Granted it's a bit ugly, but C code always is. One of things that's really impressive about Ruby is that the code for the interpreter itself is very readable. The source includes array.c, hash.c, and object.c—files that even I can make some sense of. In fact, I was able to steal about ninety eight percent of the above code from Ruby's File.flock implementation defined in file.c.

Along with posixlock.c I needed to write an extconf.rb (extension configure) file which Ruby auto-magically turns into a Makefile. Here is the complete extconf.rb file used for the posixlock extension:

require 'mkmf' and create_makefile 'posixlock'

Usage of the extension mirrors Ruby's own File.flock call, but is safe for NFS mounted files. The example below can be run simultaneously from several NFS clients:

require 'socket'
require 'posixlock'

host = Socket::gethostname
puts "test running on host #{ host }"

File::open('nfs/fcntl_locking.test','a+') do |file|
  file.sync = true
  loop do
    file.posixlock File::LOCK_EX
    file.puts "host : #{ host }"
    file.puts "locked : #{ Time::now }"
    file.posixlock File::LOCK_UN
    sleep 0.42

A "tail -f" of the NFS mounted file "fcntl_locking.test" will show it being concurrently accessed in a safe fashion. Notice the lack of error checking—Ruby is an exception-based language, any method which does not succeed will raise an error and a detailed stack trace will be printed on standard error.

One of the things to note about this extension is that I was able to actually add a method to Ruby's built-in File class. Ruby's classes are open—you can extend any class at any time, even the built-in ones. Obviously extending the built-in classes should be done with great care, but there is a time and a place for it and Ruby does not prevent you from doing so where it makes sense. The point here is not that you have to to extend Ruby but that you can. And it is not difficult.

Having resolved my locking dilemma, the next design choice I had to make was what format to store the queue in. Ruby has the ability to serialize any object to disk and also includes a transactions-based file-backed object storage class, PStore, which I have used successfully as a 'mini database' for many cgi programs. I began by implementing a wrapper on this class that used the posixlock module to ensure NFS safe transactions and which supported methods like "insert_job", "delete_job", and "find_job." Right away I started feeling like I was writing a little database.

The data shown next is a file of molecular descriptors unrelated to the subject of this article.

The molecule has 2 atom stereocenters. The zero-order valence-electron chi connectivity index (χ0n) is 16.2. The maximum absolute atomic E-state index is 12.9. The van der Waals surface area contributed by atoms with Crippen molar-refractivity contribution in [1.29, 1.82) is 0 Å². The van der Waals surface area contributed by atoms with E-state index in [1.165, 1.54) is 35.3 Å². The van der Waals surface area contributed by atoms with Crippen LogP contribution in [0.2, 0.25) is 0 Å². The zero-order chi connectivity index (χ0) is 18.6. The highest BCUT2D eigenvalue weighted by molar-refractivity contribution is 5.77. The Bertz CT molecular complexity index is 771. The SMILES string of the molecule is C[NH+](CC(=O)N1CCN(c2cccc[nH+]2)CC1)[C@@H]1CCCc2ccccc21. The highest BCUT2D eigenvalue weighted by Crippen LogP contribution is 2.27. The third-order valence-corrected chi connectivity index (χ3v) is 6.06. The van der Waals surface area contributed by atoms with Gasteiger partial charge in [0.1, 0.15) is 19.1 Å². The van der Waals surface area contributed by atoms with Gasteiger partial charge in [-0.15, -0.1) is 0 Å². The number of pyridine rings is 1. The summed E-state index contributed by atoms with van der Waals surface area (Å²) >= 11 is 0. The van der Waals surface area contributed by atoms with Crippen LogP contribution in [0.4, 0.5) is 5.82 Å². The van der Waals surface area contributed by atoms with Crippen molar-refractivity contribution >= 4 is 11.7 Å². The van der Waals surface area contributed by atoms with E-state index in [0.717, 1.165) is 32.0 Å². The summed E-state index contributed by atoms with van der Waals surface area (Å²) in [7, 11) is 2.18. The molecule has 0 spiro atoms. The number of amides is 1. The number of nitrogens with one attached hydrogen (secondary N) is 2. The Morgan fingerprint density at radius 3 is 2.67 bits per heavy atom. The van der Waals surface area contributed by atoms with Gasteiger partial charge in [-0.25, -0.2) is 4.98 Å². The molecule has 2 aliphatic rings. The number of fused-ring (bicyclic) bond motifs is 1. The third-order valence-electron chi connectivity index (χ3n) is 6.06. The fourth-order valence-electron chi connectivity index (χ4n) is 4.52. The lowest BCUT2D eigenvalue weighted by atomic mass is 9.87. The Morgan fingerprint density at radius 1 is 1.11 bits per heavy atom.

Not being one to reinvent the wheel (or at least not too often!) I decided to utilize the SQLite [8] embedded database and the excellent Ruby bindings for it written by Jamis Buck [9] as a storage back end. This really helped get the project moving as I was freed from writing a lot of database-like functionality.

Many database APIs have made the choice of returning either a hash or an array to represent a database tuple (row). With tuples represented as hashes you can write very readable code like:

ssn = tuple['ssn']

and yet are unable to write natural code like

sql =
  "insert into jobs values ( #{ tuple.join ',' } )"


primary_key, rest = tuple

While with an array representation you end up with undecipherable code like:

field = tuple[7]

Now, what was field "7" again?

When I first started using the SQLite binding for Ruby, all it's tuples were returned as hashes and I had a lot of slightly-verbose code converting tuples from hash to array and back again. Anyone who's spent much time working with Ruby will tell you that its elegance inspires you to make your own code more elegant. All this converting was not only inelegant, but inefficient. What I wanted was a tuple class that was an array, but one that allowed keyword field access for readability and elegance.

For Ruby this was no problem. I wrote a pure Ruby module, ArrayFields, that allowed any array to do exactly this. In Ruby a module is not only a namespace but can be "mixed-in" to other classes to impart functionality. The effect is similar, but less confusing, than multiple inheritance. In fact, not only can Ruby classes be extended in this way, but instances of Ruby objects themselves can be dynamically extended with the functionality of a module—leaving other instances of that same class untouched. Here's an example using Ruby's Observable module, which implements the Publish/Subscribe design pattern:

require 'observer'
publisher = Publisher::new
publisher.extend Observable

In this example only this instance of the Publisher class is extended with Observable's methods.

Jamis was more than happy to work with me to add ArrayFields support to his SQLite package. The way it works is simple: if the ArrayFields module is detected at runtime the tuples returned by a query will be dynamically extended to support named field access. No other Array objects in memory are touched—only those Arrays returned as tuples are extended with ArrayFields.

Finally I was able to write readable code like:

require 'arrayfields'
require 'sqlite'


query = 'select * from jobs order by submitted asc'

tuples = db.execute query

tuples.each do |tuple|

  jid, command = job['jid'], job['command']

  run command

  job['state'] = 'finished'

 # quoted list of job's fields

  values ={|val| "'#{ val }'" }.join ','

  sql = "insert into done values( #{ values } )"

  db.execute sql


and elegant code like:

tuples.sort_by{ |tuple| tuple['submitted'] }.reverse

This is no mere convenience; using arrays over hashes is faster, requires about 30% less memory, and makes many operations on tuples more natural to code. Allowing keyword access to the arrays makes the code more readable and frees the developer from remembering field positions or, worse, having to update code if a change to the database schema should change the order of fields. Finally, a reduction in lines of code almost always aids both development and maintenance.